What Is Controlled Ovarian Stimulation?

By (embryologist), (gynecologist) and (babygest staff).
Last Update: 07/05/2019

Ovarian stimulation is one of the main steps in assisted reproduction techniques such as artificial insemination or in vitro fertilization (IVF). This is a process whereby the patient or donor, depending on each case, receives injections of hormonal medication to stimulate and control ovulation.

In this article we will talk about the ovarian stimulation process, its objective, the medications used and the symptoms that can be derived.

What is the ovary stimulated for?

A woman naturally releases an ovum or egg each menstrual cycle. By the action that gonadotropins (released by the pituitary gland) exert on the ovary, a group of follicles begins to develop, but only one of them will release an egg, that is, ovulation will only occur in one of them. The rest of the eggs degenerate along the way. It should be remembered that follicles are structures of the ovary where the eggs mature.

With the hormonal medication of ovarian stimulation, it is intended that virtually all the follicles that began the path of maturation reach the goal: ovulation. In this way, we are able to extract more mature eggs by puncture. In order to do this, it is necessary to control oocyte development, as the eggs must be removed from the ovary when they are in an advanced stage of maturation, but before they ovulate spontaneously and cannot be located.

Hence the importance of performing ovarian stimulation in a controlled and personalized way depending on the response of each woman to the injections of hormonal medication administered.

The number of eggs obtained depends on each woman, about her age and even how the stimulation cycle has gone, but between 6 and 15 eggs can be considered as normal.

All that has been explained above is what happens in in vitro fertilization processes. However, in the case of artificial insemination, since fertilization occurs in the female organism, ovarian stimulation is much gentler.

The objective in this case is not the maturation of a large number of eggs but to control and ensure that the ovulation of one or two eggs occurs. This allows to deposit the sperm at the right time and thus increase the probability of fertilization and, therefore, pregnancy.

Medications for ovarian stimulation

Most medications are given through a daily subcutaneous injection for a variable period of time (between 7 and 15 days). It is not complicated and in the clinic they teach the woman how to do it from home. The area of application is the abdomen.

The treatment must be personalized. Therefore, the dose to administer will vary depending on various factors such as the age of the woman, her weight, her health status, previous stimulations, etc..

The doctor indicates the appropriate dose and monitors it throughout the cycle to check how the ovary is responding and, if necessary, readjust the dose.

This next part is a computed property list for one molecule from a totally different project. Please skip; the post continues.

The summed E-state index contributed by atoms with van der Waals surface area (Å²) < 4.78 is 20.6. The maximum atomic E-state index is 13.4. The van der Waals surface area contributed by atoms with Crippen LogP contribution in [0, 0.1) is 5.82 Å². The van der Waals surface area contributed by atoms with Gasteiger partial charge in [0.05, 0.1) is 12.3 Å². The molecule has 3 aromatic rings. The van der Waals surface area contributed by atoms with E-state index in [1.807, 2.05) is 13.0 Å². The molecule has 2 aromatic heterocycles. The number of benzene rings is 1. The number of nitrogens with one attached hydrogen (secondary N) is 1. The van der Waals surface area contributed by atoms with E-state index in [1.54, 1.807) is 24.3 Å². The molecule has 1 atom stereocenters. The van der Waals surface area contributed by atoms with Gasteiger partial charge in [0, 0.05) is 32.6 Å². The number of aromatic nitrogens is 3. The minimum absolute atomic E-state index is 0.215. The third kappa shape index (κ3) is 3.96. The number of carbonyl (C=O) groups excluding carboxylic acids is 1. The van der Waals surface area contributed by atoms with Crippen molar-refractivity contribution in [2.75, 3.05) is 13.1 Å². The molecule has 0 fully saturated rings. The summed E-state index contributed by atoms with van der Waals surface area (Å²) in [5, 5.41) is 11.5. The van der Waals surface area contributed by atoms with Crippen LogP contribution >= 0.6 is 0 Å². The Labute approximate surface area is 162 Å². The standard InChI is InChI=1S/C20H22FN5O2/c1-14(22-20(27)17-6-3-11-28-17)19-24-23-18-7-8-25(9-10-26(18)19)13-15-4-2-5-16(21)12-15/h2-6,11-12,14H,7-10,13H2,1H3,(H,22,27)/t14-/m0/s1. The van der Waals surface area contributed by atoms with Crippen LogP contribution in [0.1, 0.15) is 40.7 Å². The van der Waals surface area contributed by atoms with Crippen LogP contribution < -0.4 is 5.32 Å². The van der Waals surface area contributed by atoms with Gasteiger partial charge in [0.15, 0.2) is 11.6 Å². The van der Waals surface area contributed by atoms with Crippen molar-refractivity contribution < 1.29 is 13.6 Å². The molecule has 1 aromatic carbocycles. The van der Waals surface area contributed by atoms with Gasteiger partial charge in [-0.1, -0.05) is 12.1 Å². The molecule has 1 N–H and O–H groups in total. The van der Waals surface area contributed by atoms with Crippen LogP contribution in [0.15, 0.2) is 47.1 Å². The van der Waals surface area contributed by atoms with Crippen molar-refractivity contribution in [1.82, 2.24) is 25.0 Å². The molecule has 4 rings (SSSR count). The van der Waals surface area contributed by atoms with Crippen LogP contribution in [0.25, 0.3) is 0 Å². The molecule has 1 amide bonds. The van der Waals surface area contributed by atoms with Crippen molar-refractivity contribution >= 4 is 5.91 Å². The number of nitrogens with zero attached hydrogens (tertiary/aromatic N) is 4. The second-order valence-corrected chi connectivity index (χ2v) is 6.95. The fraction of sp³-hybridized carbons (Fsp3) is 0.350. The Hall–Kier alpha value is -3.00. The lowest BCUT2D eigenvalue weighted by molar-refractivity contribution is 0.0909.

There are several ovarian stimulation protocols. However, generally speaking, we can say that medication for ovarian stimulation consists of three fundamental steps:

Induce ovarian maturation

The woman administers to herself drugs that replace the action of hypophysial gonadotropins, which are hormones that exert their function on the ovary, and favor the maturation of the eggs. These are the hormones FSH (follicle stimulating hormone) and LH (luteinizing hormone).

Block natural control

GnRH analogues are given either agonists or antagonists. These are drugs that simulate the action of GnRH, a hormone produced in the hypothalamus that promotes the natural release of FSH and LH. This medication blocks the action of natural GnRH, which allows the hormonal cycle to be controlled exogenously.

Stimulate ovulation

Ovulation is usually triggered by the administration of human chorionic gonadotropin (hCG). This hormone induces ovulation about 36 hours after administration, so in cases of IVF, the puncture should be performed a few hours earlier. In the case of AI, ovulation should approximately coincide with the introduction of sperm.

GnRH agonists can also be used to induce ovulation.

Ultrasound control

As we have already mentioned, it is fundamental to carry out an adequate follow-up of the ovarian stimulation process by the specialist in order to avoid possible complications and risks.

During the time that the woman is administering the medication, she must undergo continuous gynaecological check-ups so that the doctor can assess the response to the treatment and modify it if necessary.

During these visits, two main tests are carried out:

  • Blood tests: Each mature egg is known to release approximately 200-300 pg/ml of estradiol. Therefore, measuring the blood estradiol value can help to estimate the state of follicular maturation.
  • Transvaginal ultrasound: by means of a vaginal ultrasound the specialist can visualize the ovary and study its maturation. This test measures the number of growing follicles as well as their size.

This monitoring allows to schedule the right day for puncture or insemination.

Symptoms and Side Effects

Ovarian stimulation is a hormonal treatment that, although accompanied by an exhaustive follow-up, can lead to certain symptoms of greater or lesser severity.

It is most common for a woman to have the side effects of menstruation, but with greater intensity. Some examples are: abdominal swelling, vaginal dryness, increased fluid retention, heaviness in the legs, mood swings, sensation of pressure in the ovaries, irritation in the injection area, etc..